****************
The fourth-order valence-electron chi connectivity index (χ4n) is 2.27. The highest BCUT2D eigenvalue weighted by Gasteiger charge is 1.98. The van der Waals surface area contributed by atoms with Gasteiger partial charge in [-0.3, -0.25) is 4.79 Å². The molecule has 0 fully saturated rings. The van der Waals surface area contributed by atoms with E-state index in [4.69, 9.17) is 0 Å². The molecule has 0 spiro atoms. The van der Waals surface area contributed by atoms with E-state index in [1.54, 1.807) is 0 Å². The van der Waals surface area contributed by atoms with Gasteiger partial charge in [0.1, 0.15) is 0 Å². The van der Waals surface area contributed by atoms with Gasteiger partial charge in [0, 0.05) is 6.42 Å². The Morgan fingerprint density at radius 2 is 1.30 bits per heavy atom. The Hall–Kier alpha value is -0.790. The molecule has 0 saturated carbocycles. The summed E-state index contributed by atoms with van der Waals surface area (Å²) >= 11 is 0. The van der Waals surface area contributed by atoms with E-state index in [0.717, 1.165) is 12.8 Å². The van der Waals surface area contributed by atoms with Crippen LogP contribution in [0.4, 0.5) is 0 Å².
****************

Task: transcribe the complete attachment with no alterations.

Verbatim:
The fourth-order valence-electron chi connectivity index (χ4n) is 2.27. The highest BCUT2D eigenvalue weighted by Gasteiger charge is 1.98. The van der Waals surface area contributed by atoms with Gasteiger partial charge in [-0.3, -0.25) is 4.79 Å². The molecule has 0 fully saturated rings. The van der Waals surface area contributed by atoms with E-state index in [4.69, 9.17) is 0 Å². The molecule has 0 spiro atoms. The van der Waals surface area contributed by atoms with E-state index in [1.54, 1.807) is 0 Å². The van der Waals surface area contributed by atoms with Gasteiger partial charge in [0.1, 0.15) is 0 Å². The van der Waals surface area contributed by atoms with Gasteiger partial charge in [0, 0.05) is 6.42 Å². The Morgan fingerprint density at radius 2 is 1.30 bits per heavy atom. The Hall–Kier alpha value is -0.790. The molecule has 0 saturated carbocycles. The summed E-state index contributed by atoms with van der Waals surface area (Å²) >= 11 is 0. The van der Waals surface area contributed by atoms with E-state index in [0.717, 1.165) is 12.8 Å². The van der Waals surface area contributed by atoms with Crippen LogP contribution in [0.4, 0.5) is 0 Å².